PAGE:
3 Things to Consider When Buying a Short Sale

In today’s real estate market it’s nearly impossible for those looking to buy a home in Chula Vista or San Diego County for that matter to avoid running into Short Sales.
A Short Sale is the sale of a property in which the proceeds of the sale will be insufficient to cover the lien attached to that property. In other words, the owner owes more on the home than it is worth today. So why would anyone do that? In a Short Sale situation the homeowner has experienced some kind of financial hardship and is unable to continue making his mortgage payments to some degree. In order to avoid foreclosure, the homeowner decides it is best to sell the home with the approval of his lender and be released from his debt.
Yes, the lender must agree to the Short Sale sice the lender will be incurring the loss from the difference. This brings us to point number 1.

1. Time
Since most home buyers aren’t familiar with the Short Sale process many enter into transactions in which they were not mentally prepared for. It is best to understand what happens behind the scenes before jumping in head first.
The biggest missconception when it comes to foreclosures is the notion that since the bank calls the shots, this will be like a bank owned property. That couldn’t be farther from the truth. When a property has been foreclosed on by the bank, they have no other options. They will sell the property and have a strong motivation to remove a non-performing asset from their financials. After all, banks only make money when they receive mortgage payments. Foreclosure = $0 + property taxes, HOA fees, etc… So you can see why the procces can be rather simple.
On a Short Sale, the lender has little incentive to speed up the approval procces not to mention they don’t own the property. Even if the homeowners have been behind on their payments, to the lender’s investors, that loan is still considered an asset. Why would you be in a hurry to get rid of an asset? The financial industry is quite complex, which is why most often we are left scratching our heads and thinking “that doesn’t make sense”.
The fact is on average, it will take 3 to 6 months for a Short Sale to succesfully close. You may need to wait for several approvals if there are 2nd and 3rd loans on the property.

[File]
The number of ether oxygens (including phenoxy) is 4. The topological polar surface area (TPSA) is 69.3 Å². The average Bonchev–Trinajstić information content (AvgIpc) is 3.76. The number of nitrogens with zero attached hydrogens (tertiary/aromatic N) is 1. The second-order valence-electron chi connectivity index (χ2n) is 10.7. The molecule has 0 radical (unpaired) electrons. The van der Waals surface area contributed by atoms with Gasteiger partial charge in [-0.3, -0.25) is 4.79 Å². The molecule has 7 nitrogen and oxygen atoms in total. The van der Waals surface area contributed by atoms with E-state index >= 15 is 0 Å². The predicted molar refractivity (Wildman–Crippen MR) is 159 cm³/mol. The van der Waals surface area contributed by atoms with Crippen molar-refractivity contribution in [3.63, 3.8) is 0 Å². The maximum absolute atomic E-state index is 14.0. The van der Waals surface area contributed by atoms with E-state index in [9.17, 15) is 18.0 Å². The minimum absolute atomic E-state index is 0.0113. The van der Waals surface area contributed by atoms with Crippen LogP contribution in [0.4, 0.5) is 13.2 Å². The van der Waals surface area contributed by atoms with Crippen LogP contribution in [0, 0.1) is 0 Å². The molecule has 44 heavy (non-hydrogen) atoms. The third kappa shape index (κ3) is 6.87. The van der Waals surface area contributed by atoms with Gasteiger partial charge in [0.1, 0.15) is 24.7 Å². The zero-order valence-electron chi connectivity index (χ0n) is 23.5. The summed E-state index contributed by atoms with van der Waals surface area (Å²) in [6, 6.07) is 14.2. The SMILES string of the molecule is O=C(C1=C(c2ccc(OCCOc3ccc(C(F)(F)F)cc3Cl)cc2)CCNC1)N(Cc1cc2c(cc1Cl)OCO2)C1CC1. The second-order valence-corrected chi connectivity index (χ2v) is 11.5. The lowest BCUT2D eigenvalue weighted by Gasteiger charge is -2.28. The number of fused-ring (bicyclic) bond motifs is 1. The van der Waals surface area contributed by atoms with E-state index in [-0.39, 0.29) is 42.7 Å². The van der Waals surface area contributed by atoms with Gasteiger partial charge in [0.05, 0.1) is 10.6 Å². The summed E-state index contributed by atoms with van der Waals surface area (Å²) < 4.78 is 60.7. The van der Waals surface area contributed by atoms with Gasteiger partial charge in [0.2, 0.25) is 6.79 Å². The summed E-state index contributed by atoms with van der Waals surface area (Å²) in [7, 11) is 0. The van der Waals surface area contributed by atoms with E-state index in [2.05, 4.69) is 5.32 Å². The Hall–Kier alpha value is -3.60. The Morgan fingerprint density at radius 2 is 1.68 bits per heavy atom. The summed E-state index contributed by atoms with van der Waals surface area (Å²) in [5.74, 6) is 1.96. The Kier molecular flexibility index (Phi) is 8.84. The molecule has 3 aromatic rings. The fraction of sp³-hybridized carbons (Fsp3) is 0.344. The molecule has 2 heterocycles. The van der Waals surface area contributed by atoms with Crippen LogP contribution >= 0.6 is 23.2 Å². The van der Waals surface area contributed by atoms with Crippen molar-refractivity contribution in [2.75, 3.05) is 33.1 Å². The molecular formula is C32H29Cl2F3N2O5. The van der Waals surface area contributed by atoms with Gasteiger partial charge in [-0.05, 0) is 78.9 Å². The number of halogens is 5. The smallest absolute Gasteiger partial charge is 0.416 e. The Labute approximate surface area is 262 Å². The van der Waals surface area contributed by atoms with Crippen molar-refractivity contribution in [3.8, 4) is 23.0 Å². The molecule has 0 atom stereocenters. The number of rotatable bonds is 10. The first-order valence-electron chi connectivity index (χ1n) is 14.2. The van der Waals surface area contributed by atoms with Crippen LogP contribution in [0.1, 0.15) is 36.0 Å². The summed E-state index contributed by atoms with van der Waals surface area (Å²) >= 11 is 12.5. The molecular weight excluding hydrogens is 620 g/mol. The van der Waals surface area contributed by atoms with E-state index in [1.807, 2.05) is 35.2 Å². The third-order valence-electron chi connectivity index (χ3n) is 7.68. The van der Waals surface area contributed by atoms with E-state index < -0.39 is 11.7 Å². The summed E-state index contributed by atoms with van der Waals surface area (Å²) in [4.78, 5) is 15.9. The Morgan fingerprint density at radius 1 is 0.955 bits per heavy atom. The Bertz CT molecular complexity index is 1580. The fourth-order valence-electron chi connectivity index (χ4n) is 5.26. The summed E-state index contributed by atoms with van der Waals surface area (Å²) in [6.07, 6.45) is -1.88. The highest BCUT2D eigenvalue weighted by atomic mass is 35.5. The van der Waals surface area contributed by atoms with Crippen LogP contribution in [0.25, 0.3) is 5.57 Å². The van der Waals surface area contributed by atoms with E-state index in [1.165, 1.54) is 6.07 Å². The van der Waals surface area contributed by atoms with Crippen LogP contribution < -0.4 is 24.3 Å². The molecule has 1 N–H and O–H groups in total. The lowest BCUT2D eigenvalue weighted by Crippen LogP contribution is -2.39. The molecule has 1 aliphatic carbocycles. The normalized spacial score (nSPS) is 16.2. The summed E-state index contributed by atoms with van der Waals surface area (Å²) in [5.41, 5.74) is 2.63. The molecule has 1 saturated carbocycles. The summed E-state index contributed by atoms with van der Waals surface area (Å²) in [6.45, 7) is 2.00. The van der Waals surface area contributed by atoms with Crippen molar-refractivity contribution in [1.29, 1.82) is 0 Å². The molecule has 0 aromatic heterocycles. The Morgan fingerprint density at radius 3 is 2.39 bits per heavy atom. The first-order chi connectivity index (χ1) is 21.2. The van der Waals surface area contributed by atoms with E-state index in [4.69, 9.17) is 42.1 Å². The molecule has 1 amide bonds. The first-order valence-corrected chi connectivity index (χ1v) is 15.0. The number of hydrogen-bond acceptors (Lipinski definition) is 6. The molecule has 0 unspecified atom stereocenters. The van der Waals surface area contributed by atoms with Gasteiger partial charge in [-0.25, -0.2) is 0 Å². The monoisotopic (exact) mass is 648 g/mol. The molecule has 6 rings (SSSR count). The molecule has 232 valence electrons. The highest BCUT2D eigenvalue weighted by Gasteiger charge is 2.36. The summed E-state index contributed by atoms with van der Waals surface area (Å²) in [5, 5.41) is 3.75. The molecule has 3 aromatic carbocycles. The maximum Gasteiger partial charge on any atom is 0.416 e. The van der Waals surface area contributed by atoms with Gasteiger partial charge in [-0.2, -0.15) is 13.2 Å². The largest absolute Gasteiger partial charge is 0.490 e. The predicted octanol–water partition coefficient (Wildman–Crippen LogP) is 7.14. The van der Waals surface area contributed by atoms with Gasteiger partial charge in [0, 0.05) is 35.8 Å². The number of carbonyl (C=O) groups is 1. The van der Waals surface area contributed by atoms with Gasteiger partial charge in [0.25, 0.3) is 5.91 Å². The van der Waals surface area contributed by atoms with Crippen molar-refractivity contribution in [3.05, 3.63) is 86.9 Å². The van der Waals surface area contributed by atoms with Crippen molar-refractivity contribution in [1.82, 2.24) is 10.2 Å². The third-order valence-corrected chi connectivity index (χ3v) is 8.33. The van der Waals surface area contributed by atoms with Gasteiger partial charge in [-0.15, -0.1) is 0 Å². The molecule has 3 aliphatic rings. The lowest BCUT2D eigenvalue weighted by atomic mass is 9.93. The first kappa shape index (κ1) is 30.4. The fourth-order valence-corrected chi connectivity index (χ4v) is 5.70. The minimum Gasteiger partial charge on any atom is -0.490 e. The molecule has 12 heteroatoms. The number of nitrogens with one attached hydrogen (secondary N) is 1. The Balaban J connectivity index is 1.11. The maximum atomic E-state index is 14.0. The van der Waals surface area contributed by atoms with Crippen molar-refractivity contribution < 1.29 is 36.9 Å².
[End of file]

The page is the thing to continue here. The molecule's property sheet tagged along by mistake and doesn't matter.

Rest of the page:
2. The Price Might Not Be Right
Many buyers are drawn into Short Sales because of their pricing.
I see many Short Sales which arrive on the market 5-10% below fair market value so it’s easy to see why many are attracted to them. Here’s the kicker, the listing price is NOT the price the lender wants for it! The way most real estate agents work Short Sales is by under pricing them in order to get as many offers in the shortest amount of time. This allows them to submit an offer to the lender within days after listing the property. Since the agents are already familiar with the time involved in the process, many aren’t so willing to wait for the right offer to come.
When an offer is submitted for the Short Sale, the lender will order a BPO (Broker Price Opinion), which is essentialy a mini appraisal of the property by a local real estate professional other than the listing agent. That is how they determine how much they will accept. It is common for a lender to demand a higher purchase price from buyers who have submitted their offer, especially when closing costs are involved in the transaction.

3. Seller Motivation & Obligations
Few people really think about the seller’s situation when pursuing a Short Sale.
In fact, the seller in most cases can mean the difference between a succefull sale and a mess.
Homeowners facing foreclosure aren’t always in the best mind set financially or emotionally. Some look to the future and are eager to get this chapter of their life closed and move on, while others are stuck in the past, reliving the memories created in their homes and dwelling on their circumstances. These folks are the ones that will flip flop between a Short Sale and a loan modification at the last minute leaving you, the buyer with 6 months of waiting for nothing.

The seller’s obligations are a big factor in a Short Sale. Many unable to continue making payments on their mortgage also stop paying for their HOA fees which can cause problems in the Short Sale. It’s been my experience that many lenders do not like to pay for HOA fees or any other miscellanious fees for that matter. With the homeowners unwilling or unable to pay for them, the burden falls on the buyer. This could mean thousands more dollars out of pocket from the buyer in order to continue with the Short Sale.

What this means to you

Short Sales can be great deals in this real estate market.
Get familiar with the process, do your research and be patient. I hope this brings a little perspective on the Short Sale process and that you will strongly consider the points mentioned when considering buying a Short Sale.

About Daniel Di Matteo

Realtor at CENTURY 21 Award, Daniel was Voted U-T San Diego’s Best Real Estate Agent in 2014. A Husband, Father, and most recently, accomplished Blog writer, which explains your visit today.